The new Transition Network movie has been out for a while now, and I’ve gotten a chance to see it and show it a few times. Whenever I show IT 2.0, I love to localize it at the end, which goes as follows:
- The Hill District has a time bank/community owned business, the Ujamaa Collective
- The East End Brewing Company did a community loan program (0% interest, mostly paid back in beer) to finance their move to a bigger brewery
- In terms of things failing, TransitionPGH went through an initial period of good momentum, but then spent several years puttering along, and we’re now trying to reboot it.
- As part of that, we’re actively putting together a Trashcatchers festival - if you’d like your neighborhood to participate, leave a comment/let us know!
- Finally, lest you think that alternative local currencies are entirely a British thing, there is a fully fledged one in the US (in Vermont) and a latent one that we could pick up and formalize here in Pittsburgh, the Yinzer.
In talking with some other folks who have been around the T. movement for a while now, opinions have been mixed - some people like the first one more, some the second. Some are simply tired of the second, having seen it (or just their section) too many times.
The two movies are very different, not only in production, but in their goals. The first was aiming to talk about big issues, the need for action, and what that action might look like if done at the local level. The new movie takes all of that motivation, puts in 10 minutes at the beginning of the film, and then shows a pile of examples of what that action has looked like at the local level. It’s more tangible, often more accurate - talking about how things sometimes fail? brilliant and important - but it has its weaknesses. It tries to engage people from all parts of the process within the same hour. It lacks clear action items at the end of the film. It’s full of folks with British (or Kiwi) accents (the first one was too :-P).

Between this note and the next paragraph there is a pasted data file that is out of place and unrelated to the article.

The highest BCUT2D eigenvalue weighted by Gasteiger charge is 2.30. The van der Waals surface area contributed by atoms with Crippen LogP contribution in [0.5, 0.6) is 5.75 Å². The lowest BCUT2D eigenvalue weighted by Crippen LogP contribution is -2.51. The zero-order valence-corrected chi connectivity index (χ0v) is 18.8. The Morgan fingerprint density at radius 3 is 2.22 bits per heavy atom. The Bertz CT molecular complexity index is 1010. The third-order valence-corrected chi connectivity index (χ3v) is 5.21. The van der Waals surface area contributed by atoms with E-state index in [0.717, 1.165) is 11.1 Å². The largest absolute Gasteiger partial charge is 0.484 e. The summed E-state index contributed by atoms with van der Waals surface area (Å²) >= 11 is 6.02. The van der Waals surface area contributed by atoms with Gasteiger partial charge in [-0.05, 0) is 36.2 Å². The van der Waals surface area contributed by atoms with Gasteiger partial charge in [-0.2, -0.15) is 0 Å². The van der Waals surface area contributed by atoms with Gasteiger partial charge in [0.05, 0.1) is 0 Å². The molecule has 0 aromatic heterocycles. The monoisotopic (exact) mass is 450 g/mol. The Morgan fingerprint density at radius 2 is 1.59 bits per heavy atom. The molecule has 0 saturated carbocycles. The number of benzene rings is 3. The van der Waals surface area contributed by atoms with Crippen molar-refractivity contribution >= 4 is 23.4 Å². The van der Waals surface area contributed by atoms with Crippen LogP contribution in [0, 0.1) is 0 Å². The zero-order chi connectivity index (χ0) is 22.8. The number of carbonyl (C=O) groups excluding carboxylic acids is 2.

The companion piece to the movie is the new Transition Companion book, which has many of the same stories (though not Pittsburgh), and the same framework, but it avoids all three of these weaknesses - more action pieces, no need to go through it all at once, and less sense of anglo-centrism (I mention the accents because when you’re showing this in an American city, it seems harder to relate).
I like the new movie quite a bit, but I think I’d show the whole thing to a bunch of folks that were already interested in engaging in Transition, and might go back to showing the first movie as an initial event - or possibly some of both. But the context here - the localization afterwards, and a bit about what Transition is about in my own words, and what TransitionPGH is all about, at the beginning goes a long way.
What are your thoughts on the film?